Alice Zaslavsky's Chocolate-Stuffed Challah French Toast

What a month! Alongside the birth of her baby, and all the Passover festivities, the incredible Alice Zaslavsky has hosted an unforgettable series of ‘Tasty Jewsdays‘ (her words, not ours!).

The much-loved foodie has inspired us with five recipes that introduce traditional Jewish flavours, reimagined for contemporary cooks, Jews and Gentiles alike.

Today, Alice wraps things up with a divine dessert, and a favourite feast after Passover is over – Chocolate-Stuffed Challah French Toast!

Alice Zaslavsky

Preparing the challa loaf. Photo – Amelia Stanwix. Styling – Lucy Feagins. Styling Assistant – Ashley Simonetto.

Chocolate-stuffed Challah French Toast for one! Photo – Amelia Stanwix. Styling – Lucy Feagins. Styling Assistant – Ashley Simonetto.

Kitchen details. Photo – Amelia Stanwix. Styling – Lucy Feagins. Styling Assistant – Ashley Simonetto.

Alice Zaslavsky
30th of April 2019

I thought it only fitting to end our exploration of a modern Passover feast with what everyone’s thinking about by the end of Passover… What’s the first piece of chometz (leavened bread) you’ll be eating?

Challah, the plaited brioche that graces Jewish tables every Friday night dinner, makes for the most opulent French Toast base, because of its eggy, buttery fluffiness. You can find these in many great bakeries around town (my pick for Melbourne is the version by Baker Bleu in Ripponlea), and if all else fails, head to your local bagel belt of a Friday morning and follow the queues for a quintessential loaf.

French toast actually works best with a day-old loaf – hence its French name, Pain Perdu (or “lost bread”), but you can cheat this by drying your slices out in a low oven (150C) for 10 to 15 minutes before soaking.

Ingredients (serves 4)

Challah loaf, sliced into 2cm-thick pieces
6 Eggs
1 cup of milk
50g pure cream
1 tsp vanilla extract/vanilla bean paste
100g couverture dark chocolate pieces
Butter for frying
Maple Syrup for drizzling
Zest of 1 orange or toasted hazelnuts (optional)
Icing sugar for dusting


Whisk eggs, milk, cream and vanilla together in a bowl big enough for soaking your slices in.

Treat your challah like Chicken Kiev, using a sharp paring knife to slice a pocket into the middle of each piece horizontally, deep enough to bury some chocolate, but not all the way to the bottom of the slice.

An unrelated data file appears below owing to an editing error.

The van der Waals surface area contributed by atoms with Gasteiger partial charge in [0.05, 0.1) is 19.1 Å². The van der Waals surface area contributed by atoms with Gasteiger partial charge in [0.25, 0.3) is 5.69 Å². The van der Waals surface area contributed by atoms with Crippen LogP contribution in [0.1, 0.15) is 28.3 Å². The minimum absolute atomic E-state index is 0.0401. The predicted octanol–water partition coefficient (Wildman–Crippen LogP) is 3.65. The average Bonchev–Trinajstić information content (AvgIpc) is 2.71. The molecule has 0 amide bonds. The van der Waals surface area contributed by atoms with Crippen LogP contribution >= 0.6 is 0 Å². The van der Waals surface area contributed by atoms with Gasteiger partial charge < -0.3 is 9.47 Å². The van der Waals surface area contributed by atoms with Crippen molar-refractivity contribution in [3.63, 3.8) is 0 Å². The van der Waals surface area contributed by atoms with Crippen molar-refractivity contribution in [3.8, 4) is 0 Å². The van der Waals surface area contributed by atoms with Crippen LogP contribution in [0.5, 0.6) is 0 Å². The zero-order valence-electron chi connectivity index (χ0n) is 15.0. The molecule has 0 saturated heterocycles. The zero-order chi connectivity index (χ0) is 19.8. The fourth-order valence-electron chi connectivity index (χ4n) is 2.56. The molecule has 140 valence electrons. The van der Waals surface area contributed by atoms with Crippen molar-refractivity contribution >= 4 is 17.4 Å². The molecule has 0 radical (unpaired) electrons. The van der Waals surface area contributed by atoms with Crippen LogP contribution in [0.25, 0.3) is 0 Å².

Carefully pop bits of chocolate inside each pocket. Lay your choc-laden challah pockets in the eggy mixture for at least 5 minutes. Flip halfway through.

Heat a good knob of butter in a pan on low-medium heat. Pop your challah slices into the pan, leaving them to turn a glorious shade of golden brown before flipping with care.

Your French Toast is ready to remove from the pan when the chocolate has just started to ooze out of the pocket (because it shows that the internals have cooked through as well).

Dust with icing sugar, orange zest or hazelnuts (if using) and drizzle with maple syrup.

Top tips

The key here is to cut the challah into the equivalent of 1.5 to 2-centimetres-thick slices so that you have enough room to slice in your pocket. You could ask your bakery to do the slicing for you, but it’s not an exact science, so would be worth trying to do yourself. Use a serrated bread knife, imagining you’ve taken two slices out of the packet for a sandwich, then slice that amount!

Chocolate is the hero here, so splash out and find the good stuff – it’ll make a huge difference to the end result. I’ve given the option of some orange zest if you’re a choc-orange fan, but you could also turn this Nutella-esque with some crushed roasted hazelnuts and a good gianduja blend instead. Orrrrr, you could just whack a heaped teaspoon of Nutella in your pocket and call it a day, but that wouldn’t be very The Design Files, now, would it?

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